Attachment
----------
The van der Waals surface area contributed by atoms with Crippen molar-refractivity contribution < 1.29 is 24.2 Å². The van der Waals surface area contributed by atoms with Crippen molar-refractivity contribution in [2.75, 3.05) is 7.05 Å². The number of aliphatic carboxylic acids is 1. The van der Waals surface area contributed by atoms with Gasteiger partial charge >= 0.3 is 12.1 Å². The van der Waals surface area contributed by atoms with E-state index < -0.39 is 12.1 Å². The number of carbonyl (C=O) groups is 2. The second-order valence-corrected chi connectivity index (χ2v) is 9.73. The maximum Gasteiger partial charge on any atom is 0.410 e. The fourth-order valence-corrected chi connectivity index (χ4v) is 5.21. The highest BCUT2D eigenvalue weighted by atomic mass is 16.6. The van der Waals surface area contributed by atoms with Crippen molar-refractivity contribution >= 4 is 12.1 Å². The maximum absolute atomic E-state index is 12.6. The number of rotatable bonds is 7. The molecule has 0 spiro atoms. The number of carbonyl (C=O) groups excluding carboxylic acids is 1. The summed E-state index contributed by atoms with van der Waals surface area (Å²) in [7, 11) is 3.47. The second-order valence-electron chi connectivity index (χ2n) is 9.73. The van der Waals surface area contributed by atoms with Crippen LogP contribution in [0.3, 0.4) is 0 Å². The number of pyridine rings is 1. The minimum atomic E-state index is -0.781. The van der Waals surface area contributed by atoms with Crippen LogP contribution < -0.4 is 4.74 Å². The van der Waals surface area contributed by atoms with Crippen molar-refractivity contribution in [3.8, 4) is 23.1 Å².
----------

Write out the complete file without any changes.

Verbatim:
The van der Waals surface area contributed by atoms with Crippen molar-refractivity contribution < 1.29 is 24.2 Å². The van der Waals surface area contributed by atoms with Crippen molar-refractivity contribution in [2.75, 3.05) is 7.05 Å². The number of aliphatic carboxylic acids is 1. The van der Waals surface area contributed by atoms with Gasteiger partial charge >= 0.3 is 12.1 Å². The van der Waals surface area contributed by atoms with E-state index < -0.39 is 12.1 Å². The number of carbonyl (C=O) groups is 2. The second-order valence-corrected chi connectivity index (χ2v) is 9.73. The maximum Gasteiger partial charge on any atom is 0.410 e. The fourth-order valence-corrected chi connectivity index (χ4v) is 5.21. The highest BCUT2D eigenvalue weighted by atomic mass is 16.6. The van der Waals surface area contributed by atoms with Crippen molar-refractivity contribution >= 4 is 12.1 Å². The maximum absolute atomic E-state index is 12.6. The number of rotatable bonds is 7. The molecule has 0 spiro atoms. The number of carbonyl (C=O) groups excluding carboxylic acids is 1. The summed E-state index contributed by atoms with van der Waals surface area (Å²) in [7, 11) is 3.47. The second-order valence-electron chi connectivity index (χ2n) is 9.73. The van der Waals surface area contributed by atoms with Crippen LogP contribution in [0.3, 0.4) is 0 Å². The number of pyridine rings is 1. The minimum atomic E-state index is -0.781. The van der Waals surface area contributed by atoms with Crippen LogP contribution < -0.4 is 4.74 Å². The van der Waals surface area contributed by atoms with Crippen molar-refractivity contribution in [3.8, 4) is 23.1 Å².